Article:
Lena Dunham, everyone's favorite adult preteen, wrote a memoir recently called Not That Kind of Girl. There's a good chance you at least know it exists, and that's mostly because of one specific trademark-Lena-Dunham-uncomfortable passage. If you have no idea what I'm talking about, get ready to be uncomfortable right now.
David Bruce's Amazon Author Page
David Bruce's Smashwords Page
David Bruce's Blog
David Bruce's Lulu Storefront
David Bruce's Apple iBookstore
David Bruce has approximately 50 Kindle books on Amazon.com.
"Doug's Most Shared Facebook Post" Today
Michelle in AZ
From The Creator of 'Avery Ant'
from Marc Perkel
Hello Bartcop fans,
As you all know the untimely passing of Terry was unexpected, even by him. We all knew he had cancer but we all thought he had some years left. So some of us who have worked closely with him over the years are scrambling around trying to figure out what to do. My job, among other things, is to establish communications with the Bartcop community and provide email lists and groups for those who might put something together. Those who want to play an active roll in something coming from this, or if you are one of Bart's pillars, should send an email to email@example.com.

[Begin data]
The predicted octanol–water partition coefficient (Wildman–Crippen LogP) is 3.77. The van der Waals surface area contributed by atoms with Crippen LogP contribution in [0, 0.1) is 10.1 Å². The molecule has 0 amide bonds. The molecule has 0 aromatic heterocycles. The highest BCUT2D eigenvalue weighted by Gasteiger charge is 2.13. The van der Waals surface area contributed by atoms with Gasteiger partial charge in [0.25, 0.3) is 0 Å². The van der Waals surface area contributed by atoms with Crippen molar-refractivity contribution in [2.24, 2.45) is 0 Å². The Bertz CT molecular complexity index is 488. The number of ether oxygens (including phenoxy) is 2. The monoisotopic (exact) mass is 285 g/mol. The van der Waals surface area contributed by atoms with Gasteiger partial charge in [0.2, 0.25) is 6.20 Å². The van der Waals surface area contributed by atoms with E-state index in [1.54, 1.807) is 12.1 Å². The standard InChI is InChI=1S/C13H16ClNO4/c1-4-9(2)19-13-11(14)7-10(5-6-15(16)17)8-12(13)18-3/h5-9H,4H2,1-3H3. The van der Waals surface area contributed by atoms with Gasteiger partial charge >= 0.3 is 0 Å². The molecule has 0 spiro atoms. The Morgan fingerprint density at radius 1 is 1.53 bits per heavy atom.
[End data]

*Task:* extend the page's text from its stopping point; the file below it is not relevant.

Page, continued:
Bart's final wish was to pay off the house mortgage for Mrs. Bart who is overwhelmed and so very grateful for the support she has received. Anyone wanting to make a donation can click on this the yellow donate button on bartcop.com
But - I need you all to help keep this going. This note isn't going to directly reach all of Bart's fans. So if you can repost it on blogs and discussion boards so people can sign up then when we figure out what's next we can let more people know. This list is just over 600 but like to get it up to at least 10,000 pretty quick. So here's the signup link for this email list.
( mailman.bartcop.com/listinfo/bartnews )
from that Mad Cat, JD
In The Chaos Household